Behind Sanders, Boston Scott is also dinged up, but the Eagles have been very happy with the progress of third RB Corey Clement, who is coming off two injury-plagued seasons. Clement looks like the top early-down backup to Sanders if the Eagles don’t add anyone, and he might have put some weight on to ease that transition. Clement has been impressing reporters.
The Eagles cut all of their other backs this week, which suggests they believe Sanders to be healthy.
Dolan’s Plan of Attack: I’m in on Sanders as my main target in the back half of the first round. I think he’s a future fantasy star. I’m also cool taking Scott at his 11th-round ADP, but I think he’s more a rotational player than a true handcuff. If Sanders were to go down, I’d expect Clement — whom the team loved before two injury-plagued seasons — to have a significant role, perhaps even as the “primary” back. Clement isn’t even getting drafted.
James Conner is a fantasy stud. But that comes with a massive caveat of “when he’s on the field.” Before missing time with a shoulder injury in Week 9 (an injury that plagued him for the remainder of the season), Conner ranked 10th in fantasy points per game, averaging 17.8. And before that, in 2018, he finished seventh, averaging 21.5. The Athletic’s Mark Kaboly believes the Steelers want to give Conner a chance to be the bell cow, but obviously, the injury history speaks for itself.
Behind Conner, the plodding Benny Snell is trying to get a little quicker — he is down to just 212 pounds from his listed 224. We’re told Snell is the #2 RB, but Pittsburgh could also work in rookie Anthony McFarland and speedy Kerrith Whyte if Conner can’t play (the Steelers are likely to keep Whyte because they like his special teams contributions). Veteran beat writer Ed Bouchette has suggested that Jaylen Samuels might not make the roster at various points this off-season.
Snell has reportedly been one of the best players in Steelers’ camp, so he’s totally locked in as the #2.
Dolan’s Plan of Attack: There are players I have “blind spots” for every year — a player I probably should be considering but I just tend to pass over for one reason or another. Conner has been that guy this year, and I’m already lamenting not trading just a few of my Melvin Gordon best ball shares for Conner shares. The injuries do worry me, but his upside is ridiculous. Of the backs behind him, I was typically most interested in McFarland, a Graham Barfield favorite who is available in the 14th round, but Snell has appeared to blow past him the last few weeks.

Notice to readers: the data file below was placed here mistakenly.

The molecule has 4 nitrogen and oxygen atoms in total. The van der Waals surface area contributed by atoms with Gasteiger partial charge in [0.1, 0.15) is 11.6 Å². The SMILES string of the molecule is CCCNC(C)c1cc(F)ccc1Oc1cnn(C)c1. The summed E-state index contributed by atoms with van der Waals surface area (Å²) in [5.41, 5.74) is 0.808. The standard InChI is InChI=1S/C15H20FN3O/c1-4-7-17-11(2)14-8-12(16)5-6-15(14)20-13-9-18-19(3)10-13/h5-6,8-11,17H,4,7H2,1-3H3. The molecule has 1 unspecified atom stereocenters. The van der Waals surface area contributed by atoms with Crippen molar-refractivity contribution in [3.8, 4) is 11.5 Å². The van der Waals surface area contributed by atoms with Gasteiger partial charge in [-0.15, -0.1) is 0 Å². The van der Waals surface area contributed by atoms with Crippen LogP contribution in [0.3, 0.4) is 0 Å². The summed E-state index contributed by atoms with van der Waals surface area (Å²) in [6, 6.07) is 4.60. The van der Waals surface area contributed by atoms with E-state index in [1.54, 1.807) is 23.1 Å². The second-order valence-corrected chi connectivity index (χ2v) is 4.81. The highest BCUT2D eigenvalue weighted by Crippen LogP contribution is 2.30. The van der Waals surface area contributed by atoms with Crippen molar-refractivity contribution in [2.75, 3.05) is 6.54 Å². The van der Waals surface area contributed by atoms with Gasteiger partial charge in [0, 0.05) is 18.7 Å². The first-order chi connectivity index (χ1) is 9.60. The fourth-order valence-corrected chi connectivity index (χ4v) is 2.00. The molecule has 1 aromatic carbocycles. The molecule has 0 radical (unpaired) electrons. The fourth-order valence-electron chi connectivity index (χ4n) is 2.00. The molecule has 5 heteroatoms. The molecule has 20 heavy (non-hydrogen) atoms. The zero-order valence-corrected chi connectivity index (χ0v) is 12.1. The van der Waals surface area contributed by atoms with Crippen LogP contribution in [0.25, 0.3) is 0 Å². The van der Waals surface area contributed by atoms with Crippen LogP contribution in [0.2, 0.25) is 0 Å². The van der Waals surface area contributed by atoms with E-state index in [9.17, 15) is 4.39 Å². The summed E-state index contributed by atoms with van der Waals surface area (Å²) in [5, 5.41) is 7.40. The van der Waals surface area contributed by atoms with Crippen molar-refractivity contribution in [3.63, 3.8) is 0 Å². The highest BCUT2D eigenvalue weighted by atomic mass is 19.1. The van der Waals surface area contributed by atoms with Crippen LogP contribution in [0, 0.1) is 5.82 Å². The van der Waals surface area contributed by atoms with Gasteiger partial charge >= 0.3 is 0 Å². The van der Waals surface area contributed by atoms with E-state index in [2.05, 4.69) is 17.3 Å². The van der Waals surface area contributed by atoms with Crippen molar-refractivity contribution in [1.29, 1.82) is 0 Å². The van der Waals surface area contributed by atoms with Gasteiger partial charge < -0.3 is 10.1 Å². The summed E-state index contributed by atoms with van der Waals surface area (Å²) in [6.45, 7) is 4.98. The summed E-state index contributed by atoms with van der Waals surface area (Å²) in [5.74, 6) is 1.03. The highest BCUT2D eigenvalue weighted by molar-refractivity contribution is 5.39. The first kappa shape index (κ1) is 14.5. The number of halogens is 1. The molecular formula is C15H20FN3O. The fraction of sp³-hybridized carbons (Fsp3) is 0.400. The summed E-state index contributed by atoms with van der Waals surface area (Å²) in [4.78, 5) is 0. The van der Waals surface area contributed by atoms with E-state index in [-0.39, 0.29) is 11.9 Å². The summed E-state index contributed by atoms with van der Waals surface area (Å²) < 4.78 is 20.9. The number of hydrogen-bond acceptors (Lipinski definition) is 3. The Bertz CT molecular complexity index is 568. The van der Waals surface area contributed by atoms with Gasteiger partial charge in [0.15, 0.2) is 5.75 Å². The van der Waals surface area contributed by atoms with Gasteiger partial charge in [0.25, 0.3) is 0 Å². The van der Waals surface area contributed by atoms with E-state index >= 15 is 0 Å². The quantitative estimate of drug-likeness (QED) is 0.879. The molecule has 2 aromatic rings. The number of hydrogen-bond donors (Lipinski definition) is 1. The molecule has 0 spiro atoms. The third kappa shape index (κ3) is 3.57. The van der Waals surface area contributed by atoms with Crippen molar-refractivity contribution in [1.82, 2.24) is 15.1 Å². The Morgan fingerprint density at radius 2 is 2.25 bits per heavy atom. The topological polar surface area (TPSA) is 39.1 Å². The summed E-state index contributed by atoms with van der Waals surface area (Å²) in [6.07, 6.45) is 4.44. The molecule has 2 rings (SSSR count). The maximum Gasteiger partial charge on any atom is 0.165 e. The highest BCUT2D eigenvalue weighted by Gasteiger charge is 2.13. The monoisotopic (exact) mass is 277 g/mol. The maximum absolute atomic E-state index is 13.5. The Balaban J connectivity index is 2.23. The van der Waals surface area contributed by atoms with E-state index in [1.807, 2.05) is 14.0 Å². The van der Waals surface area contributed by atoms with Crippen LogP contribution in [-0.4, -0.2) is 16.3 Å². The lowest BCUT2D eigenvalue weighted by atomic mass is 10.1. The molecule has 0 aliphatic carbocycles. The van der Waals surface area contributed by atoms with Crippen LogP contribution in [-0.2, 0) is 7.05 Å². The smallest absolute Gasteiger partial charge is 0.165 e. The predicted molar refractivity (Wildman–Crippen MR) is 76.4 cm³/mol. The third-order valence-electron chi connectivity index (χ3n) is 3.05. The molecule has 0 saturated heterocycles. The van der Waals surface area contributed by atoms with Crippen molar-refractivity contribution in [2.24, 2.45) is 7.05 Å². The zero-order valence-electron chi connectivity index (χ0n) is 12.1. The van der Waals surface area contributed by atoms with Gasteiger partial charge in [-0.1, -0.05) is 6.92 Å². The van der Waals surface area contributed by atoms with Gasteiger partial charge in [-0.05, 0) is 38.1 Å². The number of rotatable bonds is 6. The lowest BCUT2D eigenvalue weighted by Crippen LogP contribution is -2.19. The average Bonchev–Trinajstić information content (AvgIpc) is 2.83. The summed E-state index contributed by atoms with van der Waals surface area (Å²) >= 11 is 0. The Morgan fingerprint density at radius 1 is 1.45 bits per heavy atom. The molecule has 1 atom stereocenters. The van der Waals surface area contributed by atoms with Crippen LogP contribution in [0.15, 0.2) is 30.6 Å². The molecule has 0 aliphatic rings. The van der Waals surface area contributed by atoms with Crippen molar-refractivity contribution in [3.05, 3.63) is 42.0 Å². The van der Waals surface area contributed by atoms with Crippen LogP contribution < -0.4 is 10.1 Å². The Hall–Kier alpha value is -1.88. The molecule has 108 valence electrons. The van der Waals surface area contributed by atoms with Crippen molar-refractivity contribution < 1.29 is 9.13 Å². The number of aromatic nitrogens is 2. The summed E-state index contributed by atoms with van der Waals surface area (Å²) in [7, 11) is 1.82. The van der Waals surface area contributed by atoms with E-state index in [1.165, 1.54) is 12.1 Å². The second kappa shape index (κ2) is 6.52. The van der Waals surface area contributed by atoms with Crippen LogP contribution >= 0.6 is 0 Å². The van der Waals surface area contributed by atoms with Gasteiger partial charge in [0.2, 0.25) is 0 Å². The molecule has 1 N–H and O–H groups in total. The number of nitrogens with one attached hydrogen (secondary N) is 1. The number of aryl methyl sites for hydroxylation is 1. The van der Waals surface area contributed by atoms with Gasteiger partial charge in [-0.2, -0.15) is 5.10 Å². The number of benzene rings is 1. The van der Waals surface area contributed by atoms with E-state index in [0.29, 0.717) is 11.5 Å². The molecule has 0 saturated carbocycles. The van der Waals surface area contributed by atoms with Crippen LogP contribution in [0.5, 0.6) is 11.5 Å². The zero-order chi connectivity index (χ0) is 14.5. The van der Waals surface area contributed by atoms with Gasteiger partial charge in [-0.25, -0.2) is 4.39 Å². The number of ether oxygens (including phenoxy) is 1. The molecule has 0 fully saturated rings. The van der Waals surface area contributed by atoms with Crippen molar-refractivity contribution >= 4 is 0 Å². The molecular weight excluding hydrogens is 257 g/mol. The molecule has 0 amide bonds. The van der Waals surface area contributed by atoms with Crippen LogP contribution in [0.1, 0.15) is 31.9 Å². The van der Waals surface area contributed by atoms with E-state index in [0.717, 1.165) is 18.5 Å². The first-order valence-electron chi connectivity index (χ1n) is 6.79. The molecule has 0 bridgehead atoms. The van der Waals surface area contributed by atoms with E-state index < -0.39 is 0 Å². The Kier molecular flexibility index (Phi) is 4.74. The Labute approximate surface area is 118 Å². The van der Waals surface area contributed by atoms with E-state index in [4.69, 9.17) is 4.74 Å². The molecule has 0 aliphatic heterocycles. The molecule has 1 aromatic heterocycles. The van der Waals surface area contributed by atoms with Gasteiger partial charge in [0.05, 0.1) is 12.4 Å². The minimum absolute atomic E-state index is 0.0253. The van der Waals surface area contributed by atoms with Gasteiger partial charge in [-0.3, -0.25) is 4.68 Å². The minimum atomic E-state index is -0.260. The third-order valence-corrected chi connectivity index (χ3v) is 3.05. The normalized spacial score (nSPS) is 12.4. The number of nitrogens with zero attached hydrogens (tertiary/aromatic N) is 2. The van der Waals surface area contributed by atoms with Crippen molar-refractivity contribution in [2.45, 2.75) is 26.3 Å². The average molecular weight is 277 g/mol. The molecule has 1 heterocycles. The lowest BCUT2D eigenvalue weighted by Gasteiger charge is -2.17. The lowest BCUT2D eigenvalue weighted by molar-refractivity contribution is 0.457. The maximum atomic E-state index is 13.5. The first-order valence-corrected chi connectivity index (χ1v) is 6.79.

San Francisco 49ers
The Niners might have the league’s best run game this side of Baltimore, but a potential nasty committee in the backfield has fantasy players struggling.
The first 49er RB in ADP is Raheem Mostert, who looks like “the best runner on the team.” Mostert and Kyle Shanahan favorite Tevin Coleman have been splitting first-team reps in camp, though neither is being drafted as a bell cow, so that shouldn’t scare anyone away.
The most interesting part of camp as it relates to the backfield here? The return of Jerick McKinnon, who signed a big deal with the Niners two years ago but has missed each of the last two seasons with injuries. McKinnon has stood out to beat writers in camp so far, and he gives them a little bit more in the receiving game than Mostert and Coleman. Coleman hasn’t made much noise.
The Niners also have Jeff Wilson and an intriguing UDFA in JaMycal Hasty, and anyone who gets snaps in this backfield is worth keeping an eye on given Shanahan’s elite run scheme.
Dolan’s Plan of Attack: Before Mostert’s pseudo-holdout, I was loading up on Coleman as a 10th-round type of pick. Coleman’s ADP has risen into the ninth round, whereas Mostert is sitting in the fifth right now. I have no shares of Mostert in the fifth or higher, but I have dabbled when he’s slipped into the sixth, which is happening more than you might think. Still, I’m way more in on Coleman at price. McKinnon is a super-cheap bench option I can endorse at a miniscule ADP (16th round). I have way too much Coleman at this point — given his quiet camp, I’m done drafting him.